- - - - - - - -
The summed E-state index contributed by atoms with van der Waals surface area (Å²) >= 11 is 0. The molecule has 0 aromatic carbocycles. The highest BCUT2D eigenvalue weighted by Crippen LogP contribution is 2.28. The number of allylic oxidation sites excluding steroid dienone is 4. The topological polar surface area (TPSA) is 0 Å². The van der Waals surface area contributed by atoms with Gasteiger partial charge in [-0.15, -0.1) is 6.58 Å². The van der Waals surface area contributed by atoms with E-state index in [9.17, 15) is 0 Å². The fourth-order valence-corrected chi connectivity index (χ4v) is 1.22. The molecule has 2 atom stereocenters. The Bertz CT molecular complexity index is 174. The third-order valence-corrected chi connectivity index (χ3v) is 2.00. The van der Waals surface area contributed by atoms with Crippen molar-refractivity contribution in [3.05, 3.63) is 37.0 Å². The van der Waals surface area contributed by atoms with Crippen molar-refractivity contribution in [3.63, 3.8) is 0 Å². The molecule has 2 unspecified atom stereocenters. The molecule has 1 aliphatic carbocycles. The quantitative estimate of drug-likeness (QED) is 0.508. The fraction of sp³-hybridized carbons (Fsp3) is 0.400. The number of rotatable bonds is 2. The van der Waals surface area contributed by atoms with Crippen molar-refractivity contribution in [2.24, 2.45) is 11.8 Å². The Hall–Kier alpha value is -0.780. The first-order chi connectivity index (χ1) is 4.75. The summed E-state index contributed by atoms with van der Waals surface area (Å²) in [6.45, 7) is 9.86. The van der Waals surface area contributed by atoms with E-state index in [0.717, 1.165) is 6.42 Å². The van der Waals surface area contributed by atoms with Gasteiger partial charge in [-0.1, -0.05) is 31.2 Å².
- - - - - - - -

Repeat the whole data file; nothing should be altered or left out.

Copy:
The summed E-state index contributed by atoms with van der Waals surface area (Å²) >= 11 is 0. The molecule has 0 aromatic carbocycles. The highest BCUT2D eigenvalue weighted by Crippen LogP contribution is 2.28. The number of allylic oxidation sites excluding steroid dienone is 4. The topological polar surface area (TPSA) is 0 Å². The van der Waals surface area contributed by atoms with Gasteiger partial charge in [-0.15, -0.1) is 6.58 Å². The van der Waals surface area contributed by atoms with E-state index in [9.17, 15) is 0 Å². The fourth-order valence-corrected chi connectivity index (χ4v) is 1.22. The molecule has 2 atom stereocenters. The Bertz CT molecular complexity index is 174. The third-order valence-corrected chi connectivity index (χ3v) is 2.00. The van der Waals surface area contributed by atoms with Crippen molar-refractivity contribution in [3.05, 3.63) is 37.0 Å². The van der Waals surface area contributed by atoms with Crippen molar-refractivity contribution in [3.63, 3.8) is 0 Å². The molecule has 2 unspecified atom stereocenters. The molecule has 1 aliphatic carbocycles. The quantitative estimate of drug-likeness (QED) is 0.508. The fraction of sp³-hybridized carbons (Fsp3) is 0.400. The number of rotatable bonds is 2. The van der Waals surface area contributed by atoms with Crippen molar-refractivity contribution in [2.24, 2.45) is 11.8 Å². The Hall–Kier alpha value is -0.780. The first-order chi connectivity index (χ1) is 4.75. The summed E-state index contributed by atoms with van der Waals surface area (Å²) in [6.45, 7) is 9.86. The van der Waals surface area contributed by atoms with E-state index in [0.717, 1.165) is 6.42 Å². The van der Waals surface area contributed by atoms with Gasteiger partial charge in [-0.1, -0.05) is 31.2 Å².